Capitalise on neighbours’ challenges
The acting chief executive officer of the Walvis Bay Corridor Group (WBCG), Clive Smith, says Namibia needs to capitalise on anything that threatens the logistics business in its biggest trading partner.
Addressing journalists in Windhoek on Tuesday evening, Smith said the Port of Walvis Bay, which is ranked as one of the most efficient harbours despite its small size, is in a country that is safe and has good security.
He said given its efficiency rating, the port could actually bring more benefits to the country if given an opportunity to thrive. And this opportunity could be provided by problems at South African harbours.
He cited violent crime and political unrest in Durban and elsewhere in South Africa as situations that Namibia could capitalise on, provided it kept up its own level of safety and security.
“They [South Africa] have a problem, so [we could] focus on their problem as a catalyst and avoid those problems,” he said.
According to Smith, the fact that a third of African countries are landlocked provides an opportunity for Namibia to thrive as a logistics hub. He said Namibia’s transport infrastructure remains competitive and the fact that Walvis Bay is one of the most efficient ports, as well as the country’s safety and security, are a bonus.
Another advantage is the fact that Namibia is situated in a strategic geographical position to serve as a gateway.
The fact that the country bridges the transport gap from producer to market could help contribute to regional economic prosperity as well as enhance SADC’s global competitiveness.
According to Smith, Namibia could become the logistics boss in the Southern African Development Community (SADC). He said the country could become a ‘Little Dubai’ in this respect.
“If one looks at Dubai: yes, they have oil, of course they have money, but Dubai’s economy is focused on service provision,” he said.
Smith added that Dubai had a good plan, adding that although Namibia is good with long-term plans, the latest logistics master plan that was done with the assistance of Japan is simple, smaller and straight to the point. A Japanese representative was in attendance during the media presentation.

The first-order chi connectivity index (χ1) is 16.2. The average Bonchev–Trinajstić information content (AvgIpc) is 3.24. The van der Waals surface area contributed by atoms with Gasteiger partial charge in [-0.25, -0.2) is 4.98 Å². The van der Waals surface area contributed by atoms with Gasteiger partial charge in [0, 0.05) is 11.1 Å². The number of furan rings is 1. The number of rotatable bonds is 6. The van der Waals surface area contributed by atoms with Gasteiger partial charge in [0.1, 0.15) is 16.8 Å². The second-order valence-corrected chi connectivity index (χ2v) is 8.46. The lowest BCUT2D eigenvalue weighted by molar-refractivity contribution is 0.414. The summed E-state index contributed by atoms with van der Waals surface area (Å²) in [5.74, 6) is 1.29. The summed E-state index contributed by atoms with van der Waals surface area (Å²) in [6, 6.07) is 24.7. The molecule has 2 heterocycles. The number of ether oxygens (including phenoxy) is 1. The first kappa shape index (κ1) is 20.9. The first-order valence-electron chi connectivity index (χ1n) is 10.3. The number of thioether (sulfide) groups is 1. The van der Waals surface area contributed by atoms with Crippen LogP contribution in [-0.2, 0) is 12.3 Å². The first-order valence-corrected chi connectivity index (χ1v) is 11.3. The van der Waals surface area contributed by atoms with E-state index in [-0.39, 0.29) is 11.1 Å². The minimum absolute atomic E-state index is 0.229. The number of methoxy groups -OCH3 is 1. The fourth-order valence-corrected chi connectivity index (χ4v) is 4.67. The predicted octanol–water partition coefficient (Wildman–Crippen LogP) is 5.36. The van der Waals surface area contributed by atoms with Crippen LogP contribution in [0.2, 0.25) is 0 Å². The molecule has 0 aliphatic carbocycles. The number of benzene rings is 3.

“Namibia can actually become a small Dubai if we focus on logistics,” Smith said.
According to Smith, who is also the Corridor Group’s project manager: logistics hub, some projects are under way to help the country boost its logistics capacity.
The new liquid bulk terminal at the Port of Walvis Bay is one of these.
Others include the port’s new container terminal, which will be completed next year, and the new logistics hub centre situated at the port.
The country is also busy with some road and rail upgrades and is in the process of establishing some inland logistics centres.
One-stop border posts and truck stops are also in the pipeline.
The Trans-Caprivi Railway (to Zambia) and the Trans-Kalahari Railway (through Botswana) are in the planning stage, he said.
The expansion of the country’s airports is another national project aimed at moving towards a logistics-boosted economy.
Responding to a question as to whether he thinks the country would be able to upgrade the national rail infrastructure to SADC standard and expand it by 612 kilometres by the year 2021 as stipulated in the Harambee Prosperity Plan, Smith said he doubted whether the government could beat the deadline but he believed it was making progress towards that goal.
He said a feasibility study on a new 700km railway to Zambia would commence soon.
The planned Trans-Kalahari Railway is aimed at connecting Namibia to Botswana and South Africa by rail.
According to Smith, these railway projects offer opportunities for public-private partnerships (PPP), as rail infrastructure is not cheap and funding is always the biggest stumbling block.